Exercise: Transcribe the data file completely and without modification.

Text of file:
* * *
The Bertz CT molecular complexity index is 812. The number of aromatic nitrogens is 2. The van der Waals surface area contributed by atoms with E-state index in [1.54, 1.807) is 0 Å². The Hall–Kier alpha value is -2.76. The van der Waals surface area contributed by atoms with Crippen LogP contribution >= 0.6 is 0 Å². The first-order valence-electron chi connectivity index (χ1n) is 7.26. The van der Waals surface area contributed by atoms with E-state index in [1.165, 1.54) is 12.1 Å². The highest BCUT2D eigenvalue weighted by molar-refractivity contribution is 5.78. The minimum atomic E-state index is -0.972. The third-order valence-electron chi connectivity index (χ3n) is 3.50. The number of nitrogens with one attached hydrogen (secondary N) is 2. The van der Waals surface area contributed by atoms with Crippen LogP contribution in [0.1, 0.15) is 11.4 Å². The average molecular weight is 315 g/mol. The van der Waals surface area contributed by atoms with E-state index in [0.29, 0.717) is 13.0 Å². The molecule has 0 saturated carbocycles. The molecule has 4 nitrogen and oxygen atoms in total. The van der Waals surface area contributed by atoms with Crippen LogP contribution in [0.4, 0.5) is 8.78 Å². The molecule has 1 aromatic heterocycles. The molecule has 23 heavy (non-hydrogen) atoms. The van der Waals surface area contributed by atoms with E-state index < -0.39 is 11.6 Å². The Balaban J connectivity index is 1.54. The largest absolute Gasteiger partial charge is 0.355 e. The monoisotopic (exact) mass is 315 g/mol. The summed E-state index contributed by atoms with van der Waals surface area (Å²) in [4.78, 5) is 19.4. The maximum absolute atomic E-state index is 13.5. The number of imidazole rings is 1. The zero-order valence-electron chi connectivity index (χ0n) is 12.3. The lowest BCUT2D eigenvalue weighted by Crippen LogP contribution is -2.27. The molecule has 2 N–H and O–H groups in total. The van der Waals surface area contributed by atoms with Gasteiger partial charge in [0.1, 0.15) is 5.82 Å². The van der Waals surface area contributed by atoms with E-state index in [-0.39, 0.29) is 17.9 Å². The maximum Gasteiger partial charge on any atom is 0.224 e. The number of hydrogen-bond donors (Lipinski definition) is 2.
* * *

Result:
The Bertz CT molecular complexity index is 812. The number of aromatic nitrogens is 2. The van der Waals surface area contributed by atoms with E-state index in [1.54, 1.807) is 0 Å². The Hall–Kier alpha value is -2.76. The van der Waals surface area contributed by atoms with Crippen LogP contribution >= 0.6 is 0 Å². The first-order valence-electron chi connectivity index (χ1n) is 7.26. The van der Waals surface area contributed by atoms with E-state index in [1.165, 1.54) is 12.1 Å². The highest BCUT2D eigenvalue weighted by molar-refractivity contribution is 5.78. The minimum atomic E-state index is -0.972. The third-order valence-electron chi connectivity index (χ3n) is 3.50. The number of nitrogens with one attached hydrogen (secondary N) is 2. The van der Waals surface area contributed by atoms with Crippen LogP contribution in [0.1, 0.15) is 11.4 Å². The average molecular weight is 315 g/mol. The van der Waals surface area contributed by atoms with E-state index in [0.29, 0.717) is 13.0 Å². The molecule has 0 saturated carbocycles. The molecule has 4 nitrogen and oxygen atoms in total. The van der Waals surface area contributed by atoms with Crippen LogP contribution in [0.4, 0.5) is 8.78 Å². The molecule has 1 aromatic heterocycles. The molecule has 23 heavy (non-hydrogen) atoms. The van der Waals surface area contributed by atoms with E-state index < -0.39 is 11.6 Å². The Balaban J connectivity index is 1.54. The largest absolute Gasteiger partial charge is 0.355 e. The monoisotopic (exact) mass is 315 g/mol. The summed E-state index contributed by atoms with van der Waals surface area (Å²) in [4.78, 5) is 19.4. The maximum absolute atomic E-state index is 13.5. The number of imidazole rings is 1. The zero-order valence-electron chi connectivity index (χ0n) is 12.3. The lowest BCUT2D eigenvalue weighted by Crippen LogP contribution is -2.27. The molecule has 2 N–H and O–H groups in total. The van der Waals surface area contributed by atoms with Gasteiger partial charge in [0.1, 0.15) is 5.82 Å². The van der Waals surface area contributed by atoms with E-state index in [-0.39, 0.29) is 17.9 Å². The maximum Gasteiger partial charge on any atom is 0.224 e. The number of hydrogen-bond donors (Lipinski definition) is 2.